A micro-macro mechanistic approach to damage in short-fiber composites is developed in this paper. At the micro-scale, the damage mechanisms such as matrix cracking, fiber/matrix debonding are analyzed to define the associated damage variables. The stiffness reduction law dependent on these variables is then established using micromechanical models and average orientation distributions of fibers and microcracks. The macroscopic response is obtained by means of thermodynamics of continuous media, continuum damage mechanics and a finite element formulation.

Nguyen, Ba Nghiep; Khaleel, Mohammad A.

2004-05-01T23:59:59.000Z

398

Prediction of Damage in Randomly Oriented Short-Fibre Composites by means of A Mechanistic Approach  

SciTech Connect (OSTI)

A micro-macro mechanistic approach to damage in short-fiber composites is developed in this paper. At the micro-scale, the damage mechanisms such as matrix cracking, fiber/matrix debonding are analyzed to define the associated damage variables. The stiffness reduction law dependent on these variables is then established using micromechanical models and average orientation distributions of fibers and microcracks. The macroscopic response is obtained by means of thermodynamics of continuous media, continuum damage mechanics and a finite element formulation.

Nguyen, Ba NGHIEP; Khaleel, Mohammad A.

2004-03-01T23:59:59.000Z

399

Laser-Induced Damage in DKDP Crystals under Simultaneous Exposure to Laser Harmonics  

SciTech Connect (OSTI)

While KDP and DKDP crystals remain the only viable solution for frequency conversion in large aperture laser systems in the foreseeable future, our understanding of damage behavior in the presence of multiple colors is very limited. Such conditions exist during normal operation where, for third harmonic generation, 1{omega}, 2{omega} and 3{omega} components are present with different energy ratios as they propagate inside the crystal. The objective of this work is to shed light into the damage behavior of frequency conversion crystals during operational conditions as well as probe the fundamental mechanisms of damage initiation. We have performed a series of experiments to quantify the damage performance of pristine (unconditioned) DKDP material under simultaneous exposure to 2{omega} and 3{omega} laser pulses from a 3-ns Nd:YAG laser system as a function of the laser influences at each frequency. Results show that simultaneous dual wavelength exposure leads to a much larger damage density as compared to the total damage resulting from separate exposure at each wavelength. Furthermore, under such excitation conditions, the damage performance is directly related to and can be predicted from the damage behavior of the crystal at each wavelength separately while the mechanism and type of defects responsible for damage initiation are shown to be the same at both 2{omega} and 3{omega} excitation.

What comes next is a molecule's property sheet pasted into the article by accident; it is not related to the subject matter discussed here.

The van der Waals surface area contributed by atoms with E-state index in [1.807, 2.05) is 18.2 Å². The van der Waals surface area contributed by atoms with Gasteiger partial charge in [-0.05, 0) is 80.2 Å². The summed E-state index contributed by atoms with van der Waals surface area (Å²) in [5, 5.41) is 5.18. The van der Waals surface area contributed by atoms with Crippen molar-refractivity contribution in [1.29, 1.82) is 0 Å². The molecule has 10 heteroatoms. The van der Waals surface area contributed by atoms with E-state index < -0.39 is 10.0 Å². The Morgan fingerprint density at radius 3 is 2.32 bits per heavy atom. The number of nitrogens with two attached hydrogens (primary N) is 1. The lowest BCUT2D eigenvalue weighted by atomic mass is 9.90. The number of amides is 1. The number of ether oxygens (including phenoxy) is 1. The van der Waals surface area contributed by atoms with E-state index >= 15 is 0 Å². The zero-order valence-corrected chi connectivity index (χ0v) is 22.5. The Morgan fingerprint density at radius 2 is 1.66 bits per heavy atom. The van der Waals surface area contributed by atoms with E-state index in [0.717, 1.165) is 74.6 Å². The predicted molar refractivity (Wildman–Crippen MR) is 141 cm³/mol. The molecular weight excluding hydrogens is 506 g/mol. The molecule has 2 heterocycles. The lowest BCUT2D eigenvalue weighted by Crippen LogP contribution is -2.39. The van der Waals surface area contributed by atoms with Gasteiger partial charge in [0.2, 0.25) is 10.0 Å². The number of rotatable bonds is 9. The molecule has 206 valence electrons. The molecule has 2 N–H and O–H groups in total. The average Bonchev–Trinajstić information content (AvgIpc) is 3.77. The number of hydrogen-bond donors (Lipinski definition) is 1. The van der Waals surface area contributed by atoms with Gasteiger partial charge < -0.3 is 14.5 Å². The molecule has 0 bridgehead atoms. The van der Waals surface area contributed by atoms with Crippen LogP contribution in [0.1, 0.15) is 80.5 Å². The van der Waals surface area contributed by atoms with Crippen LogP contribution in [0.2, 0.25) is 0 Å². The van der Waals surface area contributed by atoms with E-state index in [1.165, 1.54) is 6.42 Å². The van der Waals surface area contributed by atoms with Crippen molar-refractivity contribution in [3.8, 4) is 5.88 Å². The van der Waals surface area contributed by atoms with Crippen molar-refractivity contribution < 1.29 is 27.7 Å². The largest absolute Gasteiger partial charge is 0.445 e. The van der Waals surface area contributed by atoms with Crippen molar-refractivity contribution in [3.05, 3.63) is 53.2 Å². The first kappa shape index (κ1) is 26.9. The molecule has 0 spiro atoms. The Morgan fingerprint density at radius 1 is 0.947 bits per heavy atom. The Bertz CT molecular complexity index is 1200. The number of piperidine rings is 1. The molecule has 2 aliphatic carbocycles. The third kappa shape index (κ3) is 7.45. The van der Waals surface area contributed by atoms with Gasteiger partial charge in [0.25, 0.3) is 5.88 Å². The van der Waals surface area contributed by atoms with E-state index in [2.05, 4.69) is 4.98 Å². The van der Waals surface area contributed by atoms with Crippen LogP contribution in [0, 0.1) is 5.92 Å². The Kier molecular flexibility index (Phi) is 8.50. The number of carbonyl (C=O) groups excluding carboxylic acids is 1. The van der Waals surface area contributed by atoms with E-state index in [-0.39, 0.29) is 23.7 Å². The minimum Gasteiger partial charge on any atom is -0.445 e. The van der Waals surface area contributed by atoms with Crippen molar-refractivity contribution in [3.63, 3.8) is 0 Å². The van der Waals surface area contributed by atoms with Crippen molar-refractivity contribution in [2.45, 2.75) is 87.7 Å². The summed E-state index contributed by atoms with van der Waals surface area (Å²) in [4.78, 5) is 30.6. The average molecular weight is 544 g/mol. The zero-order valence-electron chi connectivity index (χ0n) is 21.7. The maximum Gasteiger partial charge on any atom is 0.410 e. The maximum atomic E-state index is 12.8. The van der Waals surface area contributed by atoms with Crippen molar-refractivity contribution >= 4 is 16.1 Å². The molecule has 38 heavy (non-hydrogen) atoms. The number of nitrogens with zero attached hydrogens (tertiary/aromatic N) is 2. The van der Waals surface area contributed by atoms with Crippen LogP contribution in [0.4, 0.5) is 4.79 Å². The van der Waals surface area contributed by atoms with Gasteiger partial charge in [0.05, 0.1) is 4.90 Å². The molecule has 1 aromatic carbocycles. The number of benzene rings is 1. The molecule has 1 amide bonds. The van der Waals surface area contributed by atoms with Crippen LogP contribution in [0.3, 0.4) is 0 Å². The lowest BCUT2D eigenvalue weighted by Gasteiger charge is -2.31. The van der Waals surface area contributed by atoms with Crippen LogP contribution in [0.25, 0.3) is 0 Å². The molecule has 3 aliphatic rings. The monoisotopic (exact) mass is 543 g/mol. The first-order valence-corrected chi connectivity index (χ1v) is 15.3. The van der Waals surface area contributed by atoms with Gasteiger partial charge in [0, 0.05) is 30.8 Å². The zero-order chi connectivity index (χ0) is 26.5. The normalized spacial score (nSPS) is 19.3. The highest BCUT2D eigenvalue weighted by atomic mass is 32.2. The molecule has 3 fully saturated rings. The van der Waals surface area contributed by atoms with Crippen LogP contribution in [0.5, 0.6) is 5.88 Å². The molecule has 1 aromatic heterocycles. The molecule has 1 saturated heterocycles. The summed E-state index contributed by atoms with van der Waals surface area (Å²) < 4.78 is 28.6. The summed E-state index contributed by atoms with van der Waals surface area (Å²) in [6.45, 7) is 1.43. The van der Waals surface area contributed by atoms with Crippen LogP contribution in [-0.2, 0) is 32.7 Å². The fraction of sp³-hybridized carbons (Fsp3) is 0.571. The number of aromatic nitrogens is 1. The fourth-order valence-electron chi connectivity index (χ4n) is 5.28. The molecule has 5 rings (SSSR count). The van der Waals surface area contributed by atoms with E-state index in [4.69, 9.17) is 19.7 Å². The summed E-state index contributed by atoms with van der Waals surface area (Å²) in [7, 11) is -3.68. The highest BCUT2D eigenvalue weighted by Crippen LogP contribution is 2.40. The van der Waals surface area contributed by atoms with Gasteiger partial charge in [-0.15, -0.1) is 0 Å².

Negres, R A; DeMange, P; Radousky, H B; Demos, S G

2005-10-28T23:59:59.000Z

400

Laser induced damage of fused silica polished optics due to a droplet forming organic contaminant  

SciTech Connect (OSTI)

We report on the effect of organic molecular contamination on single shot laser induced damage density at the wavelength of 351 nm, with a 3 ns pulse length. Specific contamination experiments were made with dioctylphthalate (DOP) in liquid or gaseous phase, on the surface of fused silica polished samples, bare or solgel coated. Systematic laser induced damage was observed only in the case of liquid phase contamination. Different chemical and morphological characterization methods were used to identify and understand the damage process. We demonstrate that the contaminant morphology, rather than its physicochemical nature, can be responsible for the decrease of laser induced damage threshold of optics.

Bien-Aime, Karell; Neauport, Jerome; Tovena-Pecault, Isabelle; Fargin, Evelyne; Labrugere, Christine; Belin, Colette; Couzi, Michel

2009-04-20T23:59:59.000Z

Note: This page contains sample records for the topic "damages whatsoever including" from the National Library of EnergyBeta (NLEBeta).
While these samples are representative of the content of NLEBeta,
they are not comprehensive nor are they the most current set.
We encourage you to perform a real-time search of NLEBeta
to obtain the most current and comprehensive results.


401

E-Print Network 3.0 - alleviates oxidative damage Sample Search...  

Broader source: All U.S. Department of Energy (DOE) Office Webpages (Extended Search)